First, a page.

Tangible In A Sentence

Short & Simple Example Sentence For Tangible | Tangible Sentence

  • He had to have tangible proof.
  • The race itself was almost a tangible thing ahead of him.
  • He seized upon that one tangible thought.
  • These rumours and accusations were soon put into a tangible shape.
  • It was so vague, yet so tangible if judged by its effect on others.
  • But, as usual, the chaplain had no tangible reason for this belief.
  • He's bound, sooner or later, to lose his grip on tangible things if he does.

How To Use Tangible In A Sentence?

  • The inquiry as to the origin of the skull now assumed a real and tangible form.
  • They are at least eminently useful as a link between tangible objects and those which are ideal.
  • It became tangible instead of being a frame almost as universal as sea and sky.
  • This fact is due to the more apparent and tangible form of real than personal property.
  • She grew restless and apprehensive, and yet she had no tangible reason for anxiety.
  • Fancy gave shape to her yearnings, and dreams revived their wretchedness into more tangible shape.
  • The facts of human life, whether tangible or intangible, have this same method.
  • It was as though the change had already come, and the real tangible world had passed away.
  • The specter of Conscription became more of a tangible reality from day to day.
  • For a time he stood motionless, under her window, musing on his happy tangible life.
  • Powers (75) says that nations fight for tangible things and also for intangible things.
  • Had she any tangible ground for believing that Calendar could be found in Queensborough?
  • The erection of the Hague Court gives something lasting and tangible to work from.
  • The Pacific telegraph assumed tangible form through the unquenchable energies of Edward Creighton.
  • What can there be more delightful than to see that which you have dreamed grow into tangible and enduring form?
  • The chisel which created such tangible deities gave them something more than the appearance of life.
  • The third element in this aspect of the teaching of patriotism is something more tangible and more immediately practical.
  • But the men he employed to turn his plans into tangible models worked slowly; why not use his own hands for what had to be done?
  • The almost tangible blackness in which the little group of people was wrapped greatly enhanced the difficulties attending restorative measures.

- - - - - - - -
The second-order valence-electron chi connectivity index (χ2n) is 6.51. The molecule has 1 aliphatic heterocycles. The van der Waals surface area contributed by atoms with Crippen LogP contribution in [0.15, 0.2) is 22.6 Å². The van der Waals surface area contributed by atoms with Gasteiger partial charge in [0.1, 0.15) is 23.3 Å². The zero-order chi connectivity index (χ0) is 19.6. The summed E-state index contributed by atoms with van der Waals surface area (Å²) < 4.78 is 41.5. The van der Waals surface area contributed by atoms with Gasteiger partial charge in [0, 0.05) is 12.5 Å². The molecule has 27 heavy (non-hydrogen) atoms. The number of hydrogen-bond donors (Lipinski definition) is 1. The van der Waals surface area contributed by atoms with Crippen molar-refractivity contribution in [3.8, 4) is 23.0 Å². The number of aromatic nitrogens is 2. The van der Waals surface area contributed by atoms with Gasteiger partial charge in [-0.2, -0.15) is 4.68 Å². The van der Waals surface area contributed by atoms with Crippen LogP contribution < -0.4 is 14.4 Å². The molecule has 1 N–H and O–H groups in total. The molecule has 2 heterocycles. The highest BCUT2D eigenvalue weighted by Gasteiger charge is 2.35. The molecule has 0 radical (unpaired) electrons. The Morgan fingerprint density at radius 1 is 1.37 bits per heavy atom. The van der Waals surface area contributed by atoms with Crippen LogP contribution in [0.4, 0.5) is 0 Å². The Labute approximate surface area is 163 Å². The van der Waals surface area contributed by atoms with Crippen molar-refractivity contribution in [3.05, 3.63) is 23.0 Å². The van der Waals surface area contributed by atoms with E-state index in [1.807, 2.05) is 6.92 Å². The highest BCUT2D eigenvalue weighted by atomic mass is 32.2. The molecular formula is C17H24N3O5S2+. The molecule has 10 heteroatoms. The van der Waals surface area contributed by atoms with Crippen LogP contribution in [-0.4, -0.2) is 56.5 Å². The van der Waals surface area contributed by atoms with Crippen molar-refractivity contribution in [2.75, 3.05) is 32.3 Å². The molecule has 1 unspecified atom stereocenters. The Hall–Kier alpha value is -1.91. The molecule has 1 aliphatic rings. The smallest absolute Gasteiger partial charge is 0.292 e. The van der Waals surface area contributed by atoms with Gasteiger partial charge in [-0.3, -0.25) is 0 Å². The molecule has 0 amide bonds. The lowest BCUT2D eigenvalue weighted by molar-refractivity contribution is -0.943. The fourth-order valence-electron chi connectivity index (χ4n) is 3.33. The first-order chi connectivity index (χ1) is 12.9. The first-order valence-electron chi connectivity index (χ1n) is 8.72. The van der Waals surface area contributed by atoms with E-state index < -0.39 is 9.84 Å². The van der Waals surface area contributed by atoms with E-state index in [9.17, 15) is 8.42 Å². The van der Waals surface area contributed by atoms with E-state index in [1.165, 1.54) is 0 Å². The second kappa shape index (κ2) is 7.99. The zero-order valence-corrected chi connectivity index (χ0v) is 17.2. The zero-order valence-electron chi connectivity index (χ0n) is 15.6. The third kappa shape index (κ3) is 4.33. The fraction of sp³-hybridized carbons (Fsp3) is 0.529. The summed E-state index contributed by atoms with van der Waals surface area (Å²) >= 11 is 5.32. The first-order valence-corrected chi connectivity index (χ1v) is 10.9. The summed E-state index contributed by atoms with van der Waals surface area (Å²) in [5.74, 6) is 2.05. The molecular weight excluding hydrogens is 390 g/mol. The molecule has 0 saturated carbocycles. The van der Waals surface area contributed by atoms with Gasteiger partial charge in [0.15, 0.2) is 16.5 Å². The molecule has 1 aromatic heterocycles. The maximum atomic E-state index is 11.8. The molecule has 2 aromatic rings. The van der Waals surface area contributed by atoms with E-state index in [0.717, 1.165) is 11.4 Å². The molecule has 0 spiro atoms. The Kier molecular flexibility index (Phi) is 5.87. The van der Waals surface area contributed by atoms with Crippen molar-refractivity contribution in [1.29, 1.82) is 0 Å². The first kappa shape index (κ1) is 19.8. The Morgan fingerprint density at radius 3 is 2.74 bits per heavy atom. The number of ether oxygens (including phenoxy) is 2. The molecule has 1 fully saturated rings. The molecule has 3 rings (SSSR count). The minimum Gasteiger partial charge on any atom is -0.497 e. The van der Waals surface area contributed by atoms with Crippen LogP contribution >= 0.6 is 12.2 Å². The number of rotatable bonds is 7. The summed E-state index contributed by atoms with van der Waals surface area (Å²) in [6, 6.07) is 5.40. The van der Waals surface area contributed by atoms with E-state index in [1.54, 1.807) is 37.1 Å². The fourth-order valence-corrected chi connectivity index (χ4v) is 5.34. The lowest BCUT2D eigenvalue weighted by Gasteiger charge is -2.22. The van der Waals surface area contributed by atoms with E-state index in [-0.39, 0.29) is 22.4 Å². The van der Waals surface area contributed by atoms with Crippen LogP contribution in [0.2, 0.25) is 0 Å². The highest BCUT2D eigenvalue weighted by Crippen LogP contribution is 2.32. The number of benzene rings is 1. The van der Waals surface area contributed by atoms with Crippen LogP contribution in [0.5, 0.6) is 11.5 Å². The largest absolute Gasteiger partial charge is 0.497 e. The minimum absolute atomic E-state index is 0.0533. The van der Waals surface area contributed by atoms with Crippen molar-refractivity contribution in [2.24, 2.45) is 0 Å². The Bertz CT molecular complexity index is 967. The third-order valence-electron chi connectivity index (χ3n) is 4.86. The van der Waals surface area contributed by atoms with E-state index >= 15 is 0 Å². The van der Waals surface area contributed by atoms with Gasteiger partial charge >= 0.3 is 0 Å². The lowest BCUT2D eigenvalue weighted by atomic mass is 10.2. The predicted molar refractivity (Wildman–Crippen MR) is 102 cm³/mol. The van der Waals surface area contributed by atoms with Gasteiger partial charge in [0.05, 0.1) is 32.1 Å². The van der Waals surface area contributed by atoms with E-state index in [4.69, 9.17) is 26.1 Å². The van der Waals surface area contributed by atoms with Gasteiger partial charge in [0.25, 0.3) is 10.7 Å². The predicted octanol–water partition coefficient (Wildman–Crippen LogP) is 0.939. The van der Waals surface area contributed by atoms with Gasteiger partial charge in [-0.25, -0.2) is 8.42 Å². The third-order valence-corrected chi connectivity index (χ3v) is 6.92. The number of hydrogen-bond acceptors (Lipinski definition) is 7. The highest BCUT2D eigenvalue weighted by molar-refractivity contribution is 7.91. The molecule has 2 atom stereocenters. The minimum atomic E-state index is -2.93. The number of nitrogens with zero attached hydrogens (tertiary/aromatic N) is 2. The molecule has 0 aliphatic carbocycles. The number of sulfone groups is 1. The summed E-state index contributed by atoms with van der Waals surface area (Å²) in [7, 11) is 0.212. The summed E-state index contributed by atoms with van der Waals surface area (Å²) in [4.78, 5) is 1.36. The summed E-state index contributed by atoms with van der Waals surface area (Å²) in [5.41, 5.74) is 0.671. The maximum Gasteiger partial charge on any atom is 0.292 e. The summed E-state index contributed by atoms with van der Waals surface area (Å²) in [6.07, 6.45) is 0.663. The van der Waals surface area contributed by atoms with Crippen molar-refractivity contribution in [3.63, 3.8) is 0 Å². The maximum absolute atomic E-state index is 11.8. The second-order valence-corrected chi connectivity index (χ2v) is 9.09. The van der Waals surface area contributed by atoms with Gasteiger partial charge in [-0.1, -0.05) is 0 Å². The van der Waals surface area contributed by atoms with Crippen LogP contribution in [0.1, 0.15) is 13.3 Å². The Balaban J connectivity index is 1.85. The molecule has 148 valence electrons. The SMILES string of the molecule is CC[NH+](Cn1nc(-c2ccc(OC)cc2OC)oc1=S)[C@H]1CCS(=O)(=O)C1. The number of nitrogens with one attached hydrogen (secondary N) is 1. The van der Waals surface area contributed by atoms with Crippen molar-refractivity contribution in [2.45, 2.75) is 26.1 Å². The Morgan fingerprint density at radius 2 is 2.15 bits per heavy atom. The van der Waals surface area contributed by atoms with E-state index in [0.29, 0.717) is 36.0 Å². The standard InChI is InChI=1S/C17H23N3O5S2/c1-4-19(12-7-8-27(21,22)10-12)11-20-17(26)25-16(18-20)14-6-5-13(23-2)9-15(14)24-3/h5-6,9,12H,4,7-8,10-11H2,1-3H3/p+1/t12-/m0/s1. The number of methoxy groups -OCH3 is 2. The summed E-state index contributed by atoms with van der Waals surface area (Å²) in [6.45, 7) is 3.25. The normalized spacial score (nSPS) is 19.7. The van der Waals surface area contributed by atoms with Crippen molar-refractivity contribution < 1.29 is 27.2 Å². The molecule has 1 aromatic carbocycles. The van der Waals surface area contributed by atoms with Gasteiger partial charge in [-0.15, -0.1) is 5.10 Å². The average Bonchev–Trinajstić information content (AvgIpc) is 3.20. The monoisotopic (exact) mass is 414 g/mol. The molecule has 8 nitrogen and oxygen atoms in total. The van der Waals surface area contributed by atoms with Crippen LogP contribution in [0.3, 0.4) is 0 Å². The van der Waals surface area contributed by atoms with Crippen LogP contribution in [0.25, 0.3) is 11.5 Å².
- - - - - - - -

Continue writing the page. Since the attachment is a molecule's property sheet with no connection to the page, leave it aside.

• And yet once more, out of the almost tangible darkness above me, something seemed to reach down and brush against my head.
  • Smeaton, who had grown so utterly tired of theories and clues, began to believe he was on something tangible at last.
  • And she, when she felt that he was not watching her, when his silence was almost a tangible thing, looked at him with quick furtiveness.
  • If Pamela did marry him, her family might be expected to share some of the tangible fruits of the alliance.
  • It suggests a positive exaltation of the senses of sound and light, an ecstasy, an enchantment before the visible, tangible world.
  • But unhappily it remained, tangible and audible, and the wife perceived with horror the ruin time had wrought in the proud and stately man.
  • All thinking must be done for him; all new ideas must be presented to him, as it were, ready made and in tangible form.
  • So they came again, and when I ate my food by candlelight many human and tangible products of the past glared in at the doorway.
  • Whether this hysterical joy, this unselfish ecstasy, about a new life was founded upon a sound and tangible basis few people knew and fewer cared.
  • When men kept their gold in iron coffers, lock-fast cupboards, or a pot buried in an orchard, there was something tangible in wealth.
  • Here heaven drops down to earth; and the otherwise invisible beauties of the invisible God, are made tangible even to the eye.
  • Long before the divorce was granted John and Dorothy were aware of a tangible fruit of their love....
  • The stories that stir us are the stories that deal with actual, tangible realities in such terms that they make us feel that we are living the story ourselves.
  • But exactly these aerial burdens, whether of gratitude or of honour, most oppressed me as being least tangible and incapable of pecuniary or other satisfaction.

Definition of Tangible

Touchable; able to be touched or felt; perceptible by the sense of touch | Possible to be treated as fact; real or concrete. | Comprehensible by the mind; understandable.
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